San Antonio Archbishop José Gomez invited participants at the "Camino a Emaús" conference at Notre Dame two weeks ago to offer their suggestions on how to improve Hispanic ministry in the United States. At the time the lines at the microphones were so long and the time was so short that I did not get up. This is my 2-cents worth:
1. Acompañamiento in Immigration Reform: Our bishops have been good about issuing collective statements on immigration reform but too often we don't see them in person at the major rallies or testifying on our behalf at Congressional hearings or in the state legislatures. It is beautiful to see all the clergy who turn out for the National Right to Life March. Where are they when it comes to protecting our people?
This is a missed opportunity for evangelization because, believe me, the evangelico pastors are there y predican bien bonito and their followers are in the crowd passing out cards and pamphlets. And our people are saying, as one hermana did to me after a big local immigration march: "¿Dónde está nuestro obispo?" "Why doesn't he march with us like Cardinal Mahony?" Good question, and one that can be asked of too many of our bishops.
2. Importing Priests: Given the Hispanic vocations crisis, which will not be eased until the Vatican lifts the mandatory celibacy requirement on Catholic clergy (I know we disagree on this point, but es la pura verdad y hay que decirlo), most of us are solving our staffing problem in part by importing foreign priests. According to Padre Hoyos, who has become somewhat of an expert at this process, the tightening of immigration under the previous administration has made bringing in foreign religious workers increasingly difficult. Would it be possible for the Bishops' Conference, as well as prominent Hispanic Catholic leaders who have the Obama administration's ear such as Dr. Arturo Chávez and Dr. Miguel Diaz, to suggest to the President that he explore ways to cut the red tape and make it easier for us to bring in the priests we need?
3. Permanent Deacons: We could also significantly improve our pastoral care of Hispanics by accepting reality and figuring out alternative staffing patterns rather than waiting for a miracle. Every diocese with a significant Hispanic Catholic population should be:
a) promoting Hispanic vocations to the permanent diaconate;
b) providing deacon training programs in Spanish that are accessible pedagogically to those with less than a college education and logistically to those with full-time jobs;
c) setting a goal of placing at least one part-time Spanish-speaking deacon in every parish that has a Hispanic congregation but not a Spanish-speaking priest in residence.
I am aiming for deacons rather than pastoral associates, even though women are excluded from this role, because under canon law deacons can perform more functions, and if we don't have time to wait for the Vatican to approve a married priesthood, we sure don't have time to wait for women deacons. Our people need pastoral care NOW and if they don't get it, they WILL go over to the evangelicos.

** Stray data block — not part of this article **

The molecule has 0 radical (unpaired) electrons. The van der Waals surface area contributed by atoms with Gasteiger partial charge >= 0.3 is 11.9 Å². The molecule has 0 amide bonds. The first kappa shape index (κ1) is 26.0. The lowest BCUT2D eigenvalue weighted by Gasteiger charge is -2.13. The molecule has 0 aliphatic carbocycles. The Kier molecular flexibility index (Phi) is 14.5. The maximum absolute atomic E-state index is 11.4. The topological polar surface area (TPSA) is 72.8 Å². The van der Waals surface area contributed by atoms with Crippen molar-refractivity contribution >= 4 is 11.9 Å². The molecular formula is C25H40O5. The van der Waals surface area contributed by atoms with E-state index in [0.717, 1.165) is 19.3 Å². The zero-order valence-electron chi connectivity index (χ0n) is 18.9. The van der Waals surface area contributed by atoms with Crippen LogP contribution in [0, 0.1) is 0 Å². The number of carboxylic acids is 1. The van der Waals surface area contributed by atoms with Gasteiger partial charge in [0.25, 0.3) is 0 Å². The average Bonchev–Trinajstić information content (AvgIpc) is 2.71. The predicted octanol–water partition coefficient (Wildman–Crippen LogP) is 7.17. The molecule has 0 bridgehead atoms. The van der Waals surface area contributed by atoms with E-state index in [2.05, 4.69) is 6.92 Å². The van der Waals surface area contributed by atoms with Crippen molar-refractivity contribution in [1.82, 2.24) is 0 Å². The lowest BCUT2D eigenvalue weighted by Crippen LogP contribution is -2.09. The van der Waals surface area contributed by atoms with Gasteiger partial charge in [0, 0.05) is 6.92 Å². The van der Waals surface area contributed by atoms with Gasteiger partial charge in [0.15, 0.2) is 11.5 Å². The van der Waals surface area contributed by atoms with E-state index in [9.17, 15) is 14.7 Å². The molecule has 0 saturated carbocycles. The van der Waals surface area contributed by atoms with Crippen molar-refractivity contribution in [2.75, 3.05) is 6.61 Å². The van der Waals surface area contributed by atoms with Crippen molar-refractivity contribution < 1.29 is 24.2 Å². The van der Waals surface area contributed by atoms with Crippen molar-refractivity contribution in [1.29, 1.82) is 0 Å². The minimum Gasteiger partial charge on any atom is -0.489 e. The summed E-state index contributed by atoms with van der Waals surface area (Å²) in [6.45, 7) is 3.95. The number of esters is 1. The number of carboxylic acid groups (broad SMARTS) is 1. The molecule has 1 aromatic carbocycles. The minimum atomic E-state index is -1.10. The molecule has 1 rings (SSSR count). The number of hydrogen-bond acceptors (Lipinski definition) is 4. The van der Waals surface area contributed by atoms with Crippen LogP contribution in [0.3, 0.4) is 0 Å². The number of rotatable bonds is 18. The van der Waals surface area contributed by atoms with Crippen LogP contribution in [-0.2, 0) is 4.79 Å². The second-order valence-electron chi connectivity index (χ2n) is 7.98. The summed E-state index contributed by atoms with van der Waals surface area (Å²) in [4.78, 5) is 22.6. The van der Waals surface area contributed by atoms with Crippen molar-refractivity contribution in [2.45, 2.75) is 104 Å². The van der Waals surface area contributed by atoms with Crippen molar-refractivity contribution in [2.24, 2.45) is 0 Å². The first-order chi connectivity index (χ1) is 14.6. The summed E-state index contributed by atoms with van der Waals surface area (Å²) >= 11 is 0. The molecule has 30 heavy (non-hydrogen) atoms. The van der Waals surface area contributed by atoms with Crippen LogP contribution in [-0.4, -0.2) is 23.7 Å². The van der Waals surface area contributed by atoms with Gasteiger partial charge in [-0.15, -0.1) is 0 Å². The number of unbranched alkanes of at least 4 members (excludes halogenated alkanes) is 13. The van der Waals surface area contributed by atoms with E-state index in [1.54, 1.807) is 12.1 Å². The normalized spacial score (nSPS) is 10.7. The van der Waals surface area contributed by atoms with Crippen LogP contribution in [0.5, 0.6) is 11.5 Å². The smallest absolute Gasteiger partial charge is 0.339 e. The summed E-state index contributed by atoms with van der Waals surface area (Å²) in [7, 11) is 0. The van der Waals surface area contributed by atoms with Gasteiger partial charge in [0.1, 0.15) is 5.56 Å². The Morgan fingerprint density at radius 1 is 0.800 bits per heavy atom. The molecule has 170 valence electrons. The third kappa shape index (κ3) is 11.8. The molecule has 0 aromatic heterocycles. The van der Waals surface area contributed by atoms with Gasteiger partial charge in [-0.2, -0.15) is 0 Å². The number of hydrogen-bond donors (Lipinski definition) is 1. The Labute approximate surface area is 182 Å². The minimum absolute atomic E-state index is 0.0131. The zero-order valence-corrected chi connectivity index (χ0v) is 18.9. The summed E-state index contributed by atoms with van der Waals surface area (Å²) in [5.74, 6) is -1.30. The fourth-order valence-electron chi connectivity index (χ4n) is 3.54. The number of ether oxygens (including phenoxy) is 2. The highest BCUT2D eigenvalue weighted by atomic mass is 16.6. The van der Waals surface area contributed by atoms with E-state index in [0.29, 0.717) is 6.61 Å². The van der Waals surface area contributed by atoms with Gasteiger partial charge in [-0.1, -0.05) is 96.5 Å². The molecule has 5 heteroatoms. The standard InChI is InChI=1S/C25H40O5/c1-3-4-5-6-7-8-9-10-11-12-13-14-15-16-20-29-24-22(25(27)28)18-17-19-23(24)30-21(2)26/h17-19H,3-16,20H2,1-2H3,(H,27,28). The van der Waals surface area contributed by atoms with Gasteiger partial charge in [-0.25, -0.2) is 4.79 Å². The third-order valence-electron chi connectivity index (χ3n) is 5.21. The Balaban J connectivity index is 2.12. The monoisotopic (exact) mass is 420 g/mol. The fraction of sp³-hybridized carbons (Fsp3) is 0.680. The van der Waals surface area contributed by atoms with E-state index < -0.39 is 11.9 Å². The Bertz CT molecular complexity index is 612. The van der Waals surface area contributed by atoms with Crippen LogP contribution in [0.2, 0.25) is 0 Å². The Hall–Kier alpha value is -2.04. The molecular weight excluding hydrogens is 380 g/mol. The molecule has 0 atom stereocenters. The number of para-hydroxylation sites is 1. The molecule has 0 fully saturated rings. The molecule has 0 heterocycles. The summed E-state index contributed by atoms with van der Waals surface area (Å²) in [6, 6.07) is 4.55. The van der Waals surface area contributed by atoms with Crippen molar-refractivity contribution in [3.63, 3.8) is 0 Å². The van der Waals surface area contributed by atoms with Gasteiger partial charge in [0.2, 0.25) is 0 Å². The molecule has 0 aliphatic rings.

4. More Masses in Spanish: It is disgraceful that in a large diocese like Arlington, Virginia, there is not one single Mass in Spanish offered before noon on Sunday. In fact, most are clustered around 1 p.m., even in geographically adjacent parishes. So Hispanics who want to -- or have to -- attend a morning Mass must settle for one in English which they may or may not understand.
Also, you spoke of the importance of daily Mass in encouraging your vocation, yet daily Mass in Spanish is not available to most Hispanic Catholics in this country due to the priest shortage. Part of my objective in suggesting a broader permanent deacon program would be to at least make daily "Liturgy of the Word" with distribution of pre-consecrated hosts available for our people.
5. Cultural Diversity within the Hispanic Church: We need to do a whole lot more research and training on the pastoral aspects of ministering to culturally-diverse communities within our own Hispanic Catholic population. I enjoyed MACC's Hispanic pastoral training program but if there is one area it does not adequately address, this is it. Now, as they say, they are the "Mexican-American Catholic College", not Bolivian-American or Peruvian-American or Salvadoran-American, but they are one of the premiere institutions dealing with Hispanic ministry, they are no longer just a Southwest phenomenon, and our Hispanic parishes are no longer just Mexican, even in the Southwest. It's time to rise to the challenge.
Also, our seminaries need to be preparing priests on how to manage communities that may be monolingual but still culturally diverse rather than viewing Hispanic Catholics as one undifferentiated bloc. If we don't prepare our priests, they will be in for a rude awakening when they get into the real world and have to figure out what to do when the Virgen de Copacabana and El Salvador del Mundo fall on the same feast day.
These are a few of my insights based on years of worshipping in a culturally-diverse Hispanic community without a full-time priest. Anything you can do to help us get the level of pastoral care we need before more Hispanic Catholics defect to the Protestant churches or simply to no religious observance whatsoever, will be greatly appreciated.